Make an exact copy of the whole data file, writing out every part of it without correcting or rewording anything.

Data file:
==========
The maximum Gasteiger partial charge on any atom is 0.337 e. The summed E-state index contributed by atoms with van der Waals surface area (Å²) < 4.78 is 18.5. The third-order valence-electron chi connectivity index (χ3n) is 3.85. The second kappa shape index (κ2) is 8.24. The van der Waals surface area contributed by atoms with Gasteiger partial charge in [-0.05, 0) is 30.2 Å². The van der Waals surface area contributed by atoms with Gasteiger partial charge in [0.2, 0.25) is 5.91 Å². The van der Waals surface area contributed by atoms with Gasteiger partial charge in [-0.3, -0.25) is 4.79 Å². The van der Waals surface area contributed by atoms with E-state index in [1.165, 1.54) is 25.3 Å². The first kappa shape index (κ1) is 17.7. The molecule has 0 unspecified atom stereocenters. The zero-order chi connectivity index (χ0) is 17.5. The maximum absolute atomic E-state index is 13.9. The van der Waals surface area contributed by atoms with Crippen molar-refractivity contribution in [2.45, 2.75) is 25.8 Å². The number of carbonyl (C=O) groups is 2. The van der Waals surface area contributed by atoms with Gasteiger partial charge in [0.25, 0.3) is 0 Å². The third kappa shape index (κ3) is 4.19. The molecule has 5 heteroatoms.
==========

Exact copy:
The maximum Gasteiger partial charge on any atom is 0.337 e. The summed E-state index contributed by atoms with van der Waals surface area (Å²) < 4.78 is 18.5. The third-order valence-electron chi connectivity index (χ3n) is 3.85. The second kappa shape index (κ2) is 8.24. The van der Waals surface area contributed by atoms with Gasteiger partial charge in [-0.05, 0) is 30.2 Å². The van der Waals surface area contributed by atoms with Gasteiger partial charge in [0.2, 0.25) is 5.91 Å². The van der Waals surface area contributed by atoms with Gasteiger partial charge in [-0.3, -0.25) is 4.79 Å². The van der Waals surface area contributed by atoms with E-state index in [1.165, 1.54) is 25.3 Å². The first kappa shape index (κ1) is 17.7. The molecule has 0 unspecified atom stereocenters. The zero-order chi connectivity index (χ0) is 17.5. The maximum absolute atomic E-state index is 13.9. The van der Waals surface area contributed by atoms with Crippen molar-refractivity contribution in [2.45, 2.75) is 25.8 Å². The number of carbonyl (C=O) groups is 2. The van der Waals surface area contributed by atoms with Gasteiger partial charge in [0.25, 0.3) is 0 Å². The third kappa shape index (κ3) is 4.19. The molecule has 5 heteroatoms.